Actually, viewing Jivings' fiddle on win ff 9.x does result in a bit of a choppy animation. –  kontur Jan 28 '12 at 21:37
    
@Jivings: Ah, I should have set up a jsfiddle to begin with. Here's one: jsfiddle.net/gwLcD/8 with more complete code and active youtube links. Still choppy for some reason. Would integrating jquery.easing help? –  songdogtech Jan 28 '12 at 22:52
2  
@songdogtech Interesting. I think its to do with the video. Have you thought about hiding the video, just showing a placeholder when the tabs are opened. And then when the animation has finished you show it? –  Jivings Jan 29 '12 at 10:56
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5 Answers

up vote 6 down vote accepted
+50

Andrew's solution is correct, but I would still put the css like this (if javascript is off): .videoblock{width:560px; height: 315px; overflow:hidden}

and add the simultaneous animation:

$('.videoblock').css('height','0');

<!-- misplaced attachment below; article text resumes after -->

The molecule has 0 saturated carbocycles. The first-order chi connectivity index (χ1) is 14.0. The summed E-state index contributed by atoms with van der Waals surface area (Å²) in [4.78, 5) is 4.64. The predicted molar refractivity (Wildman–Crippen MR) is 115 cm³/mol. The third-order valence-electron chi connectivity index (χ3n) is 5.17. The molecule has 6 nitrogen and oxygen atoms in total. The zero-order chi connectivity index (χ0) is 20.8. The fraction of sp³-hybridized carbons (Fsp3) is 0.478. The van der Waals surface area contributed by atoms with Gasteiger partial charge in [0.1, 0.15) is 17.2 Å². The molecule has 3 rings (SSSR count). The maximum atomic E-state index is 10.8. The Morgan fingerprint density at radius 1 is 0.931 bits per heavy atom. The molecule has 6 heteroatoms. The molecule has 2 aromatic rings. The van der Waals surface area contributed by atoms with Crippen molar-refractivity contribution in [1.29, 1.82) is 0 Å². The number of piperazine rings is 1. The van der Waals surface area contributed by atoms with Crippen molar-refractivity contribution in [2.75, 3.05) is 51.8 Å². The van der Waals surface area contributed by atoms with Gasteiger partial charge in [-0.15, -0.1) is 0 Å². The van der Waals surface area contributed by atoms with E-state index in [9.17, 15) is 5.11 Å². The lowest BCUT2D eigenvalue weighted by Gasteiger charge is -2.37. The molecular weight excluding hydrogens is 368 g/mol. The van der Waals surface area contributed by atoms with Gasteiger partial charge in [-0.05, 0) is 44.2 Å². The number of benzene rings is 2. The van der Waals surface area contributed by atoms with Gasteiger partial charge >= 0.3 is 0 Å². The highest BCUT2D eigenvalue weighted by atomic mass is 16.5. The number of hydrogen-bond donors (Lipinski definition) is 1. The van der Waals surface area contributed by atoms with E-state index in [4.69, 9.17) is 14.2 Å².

$(".entry-title").click(function() {
    $this = $(this);
    $content = $this.closest('.videotoggle').find(".videoblock");
    if (!$this.is('.active-title')) {

        $('.active-title').removeClass('active-title');
        $this.addClass('active-title');
        $(".videoblock:visible").animate({height: "0"}, { duration: 400, queue: false });
        $content.animate({height: "315"}, { duration: 400, queue: false });
    }
});

Here is the link to the final: http://jsfiddle.net/gwLcD/21/

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Thanks! Works great and allows only one div open at any time, like I need. –  songdogtech Feb 4 '12 at 19:44